Louis Nagel to perform with LSO Jan. 21

The LSO is honored to announce that Prof. Louis Nagel will be the featured soloist at its concert on Sunday, Jan. 21 at 4 p.m. in Hill Auditorium.

He will perform Beethoven’s Piano Concerto No. 3.

This will be Prof. Nagel’s second appearance with the LSO. In May 2001, he performed Mozart’s Piano Concerto in F major during the spring concert of the orchestra’s first season.

Prof. Nagel is a highly regarded concert pianist and an emeritus professor of piano and piano literature at the University of Michigan School of Music, Theatre and Dance. He served on the faculty from 1969 to 2016, teaching many students who have gone on to meaningful careers in the field of music. Now, he teaches advanced young players preparing for a college audition, and adults who put aside their piano studies when they embarked upon careers and are eager now to return to study.

For more about Prof. Nagel, please see his website.  

 

 

Announcing our 2017 Concerto Competition

The LSO has a long tradition of shining a spotlight on the exceptional musical talents of members of our life sciences community, through our Concerto Competition.

On the afternoon and evening of Saturday, December 9, 2017, we will hold our 11th such competition, at the U-M School of Music, Theatre & Dance’s Earl V. Moore building.

All those interested in entering should first read the Concerto Competition Rules thoroughly, then indicate interest and intended audition piece by Friday, Nov. 17 through email to orchestra@umich.edu.

Contestants are responsible for arranging for accompanists for their audition.

If a winner is chosen, we will feature them in our concert at Hill Auditorium on Wednesday, May 2.

See the list of past winners on the Concerto Competition page!

Meet this year’s LSO!

We’re proud to announce the members  of this year’s orchestra, chosen after competitive auditions on all instruments.

Please see our Roster page and plan to hear these great amateur musicians — who hail from all corners of the U-M life science community — on Jan. 21 at Hill Auditorium. Please see our Concerts page for details.

Time to sign up for an LSO Audition!

The 2017-2018 LSO season is now officially under way, with the start of audition signups.

Please visit http://signup.com/go/NrvAtMB to claim your audition spot on one of the following dates: Sunday, Sept. 17, Monday, Sept. 18 or Tues., Sept. 19.

Please follow the directions below when signing up; we are using a new system this year!

All auditions will be held at the Earl V. Moore Building of the U-M School of Music, Theatre & Dance. See this link for a map.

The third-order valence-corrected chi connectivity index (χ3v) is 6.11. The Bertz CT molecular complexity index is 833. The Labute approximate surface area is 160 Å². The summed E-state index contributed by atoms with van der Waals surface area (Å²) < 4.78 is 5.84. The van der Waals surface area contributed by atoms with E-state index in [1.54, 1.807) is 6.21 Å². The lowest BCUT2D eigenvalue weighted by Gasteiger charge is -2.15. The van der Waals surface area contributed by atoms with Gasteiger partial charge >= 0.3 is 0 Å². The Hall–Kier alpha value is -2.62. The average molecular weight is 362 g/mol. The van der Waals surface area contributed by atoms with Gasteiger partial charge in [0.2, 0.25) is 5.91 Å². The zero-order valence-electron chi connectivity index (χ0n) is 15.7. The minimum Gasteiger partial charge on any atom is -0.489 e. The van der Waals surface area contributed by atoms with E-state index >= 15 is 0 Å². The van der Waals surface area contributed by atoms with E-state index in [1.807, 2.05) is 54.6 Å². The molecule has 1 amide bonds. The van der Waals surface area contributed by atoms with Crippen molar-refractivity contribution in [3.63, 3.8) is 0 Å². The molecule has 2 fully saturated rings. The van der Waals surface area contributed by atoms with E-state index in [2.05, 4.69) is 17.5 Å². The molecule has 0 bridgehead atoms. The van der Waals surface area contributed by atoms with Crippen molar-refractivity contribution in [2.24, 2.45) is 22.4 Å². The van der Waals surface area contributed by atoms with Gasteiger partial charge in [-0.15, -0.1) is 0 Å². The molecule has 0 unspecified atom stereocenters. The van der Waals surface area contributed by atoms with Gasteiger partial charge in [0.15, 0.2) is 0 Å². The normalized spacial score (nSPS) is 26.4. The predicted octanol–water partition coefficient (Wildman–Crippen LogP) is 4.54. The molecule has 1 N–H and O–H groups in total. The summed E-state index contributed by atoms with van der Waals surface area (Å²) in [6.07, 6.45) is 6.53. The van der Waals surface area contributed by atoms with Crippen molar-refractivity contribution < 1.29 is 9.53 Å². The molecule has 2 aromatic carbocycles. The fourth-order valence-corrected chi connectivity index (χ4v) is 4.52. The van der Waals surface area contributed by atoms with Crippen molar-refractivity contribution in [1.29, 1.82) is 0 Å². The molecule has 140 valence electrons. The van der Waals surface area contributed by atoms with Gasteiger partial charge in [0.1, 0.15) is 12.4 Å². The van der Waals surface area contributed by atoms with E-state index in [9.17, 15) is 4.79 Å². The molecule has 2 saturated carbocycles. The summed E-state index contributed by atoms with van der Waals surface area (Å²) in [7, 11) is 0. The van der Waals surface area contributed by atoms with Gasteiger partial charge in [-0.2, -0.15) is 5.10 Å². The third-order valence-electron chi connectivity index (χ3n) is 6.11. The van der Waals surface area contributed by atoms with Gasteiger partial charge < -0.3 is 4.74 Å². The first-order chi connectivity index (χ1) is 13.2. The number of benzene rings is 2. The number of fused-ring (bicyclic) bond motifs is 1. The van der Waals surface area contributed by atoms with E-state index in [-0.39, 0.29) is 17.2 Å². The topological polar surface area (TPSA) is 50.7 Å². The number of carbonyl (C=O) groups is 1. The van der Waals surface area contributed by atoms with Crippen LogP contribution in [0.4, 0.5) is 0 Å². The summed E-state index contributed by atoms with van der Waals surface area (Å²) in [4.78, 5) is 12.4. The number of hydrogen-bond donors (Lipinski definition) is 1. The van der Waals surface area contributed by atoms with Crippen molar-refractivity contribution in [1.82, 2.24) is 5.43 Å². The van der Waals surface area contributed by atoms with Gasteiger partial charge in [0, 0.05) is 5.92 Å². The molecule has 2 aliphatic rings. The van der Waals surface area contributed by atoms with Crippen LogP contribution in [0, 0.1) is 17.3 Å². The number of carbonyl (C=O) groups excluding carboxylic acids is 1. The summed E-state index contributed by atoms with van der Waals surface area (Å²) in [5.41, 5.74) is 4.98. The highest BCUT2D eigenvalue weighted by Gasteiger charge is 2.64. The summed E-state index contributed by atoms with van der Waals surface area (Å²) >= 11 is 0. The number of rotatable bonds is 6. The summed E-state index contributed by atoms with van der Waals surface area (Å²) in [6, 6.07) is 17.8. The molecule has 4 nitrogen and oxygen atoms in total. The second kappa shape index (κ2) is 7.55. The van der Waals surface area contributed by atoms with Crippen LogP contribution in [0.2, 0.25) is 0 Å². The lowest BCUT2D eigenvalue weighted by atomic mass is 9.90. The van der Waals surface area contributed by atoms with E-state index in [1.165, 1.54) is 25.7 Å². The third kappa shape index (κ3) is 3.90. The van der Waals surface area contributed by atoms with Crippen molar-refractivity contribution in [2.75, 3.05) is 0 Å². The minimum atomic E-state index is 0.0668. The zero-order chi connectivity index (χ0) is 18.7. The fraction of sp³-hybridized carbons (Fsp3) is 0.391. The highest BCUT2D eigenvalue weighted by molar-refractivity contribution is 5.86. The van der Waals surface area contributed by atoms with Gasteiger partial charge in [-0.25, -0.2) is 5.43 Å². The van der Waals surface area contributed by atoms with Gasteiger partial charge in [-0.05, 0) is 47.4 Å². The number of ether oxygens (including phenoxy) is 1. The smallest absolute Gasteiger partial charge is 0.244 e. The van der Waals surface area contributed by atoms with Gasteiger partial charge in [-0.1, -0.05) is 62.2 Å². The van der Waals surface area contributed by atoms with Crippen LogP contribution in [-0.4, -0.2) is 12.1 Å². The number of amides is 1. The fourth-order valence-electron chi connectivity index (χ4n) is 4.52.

Before auditioning, be sure to visit this page for the required excerpt for your instrument, and for other information about what music to prepare. Please also review the criteria for LSO participation and other frequently asked questions, and the schedule of rehearsals and concerts.

If you have never auditioned for the LSO before, please also fill out this form.

INSTRUCTIONS FOR SIGNING UP FOR AN LSO AUDITION:

  1. Go to http://signup.com/go/NrvAtMB
  2. Find the day and time you want to audition. Click the green Sign Up button for that slot.
  3. Sign in with Facebook or provide your email address. Neither the site nor the LSO will share your email address.
  4. Click Continue. It will ask you to confirm your email address. If it’s right, click Confirm.
  5. Fill in your name, phone number (where we can reach you if there’s a problem on audition day), and your instrument(s) and U-M affiliation and title. (For instance, faculty, staff or graduate student, and give your college, department or program name. If you are a U-M life sciences alumnus or an adult family member of someone in the U-M life sciences community, indicate that here.)
  6. Uncheck the boxes to opt out of emails from the signup site and one of their sponsors.
  7. Click the green Save and Done button.
  8. It will show you the audition schedule with your spot indicated, and a place to add a comment if you’d like. Once you have confirmed that it’s correct, click SAVE in the blue bar at the top of the screen.
  9. You will receive an email about your signup; if you need to cancel or change your time, use the “View/Change My Commitments” link in the email. Click the blue MY SPOTS button next to your audition time, and in the next screen click the minus sign next to “# of Spots” to reduce your number to zero, and save. This will cancel your spot, and then if you wish, you can sign up for another.

Announcing our new Music Director!

The LSO is pleased to announce that Chelsea Gallo has been named our music director for the 2017-2018 season. Like her immediate predecessor Roberto Kalb, she will hold the title of Gilbert S. Omenn, M.D. Music Director , in honor of a generous gift from former U-M Executive Vice President for Medical Affairs Gilbert Omenn and his wife Martha Darling.

A student in U-M’s noted orchestral conducting program, she is pursuing her doctorate with Prof. Kenneth Kiesler. She also serves as music director for the Cosmos Chamber Orchestra, which like the LSO works to bring the worlds of music and science closer together.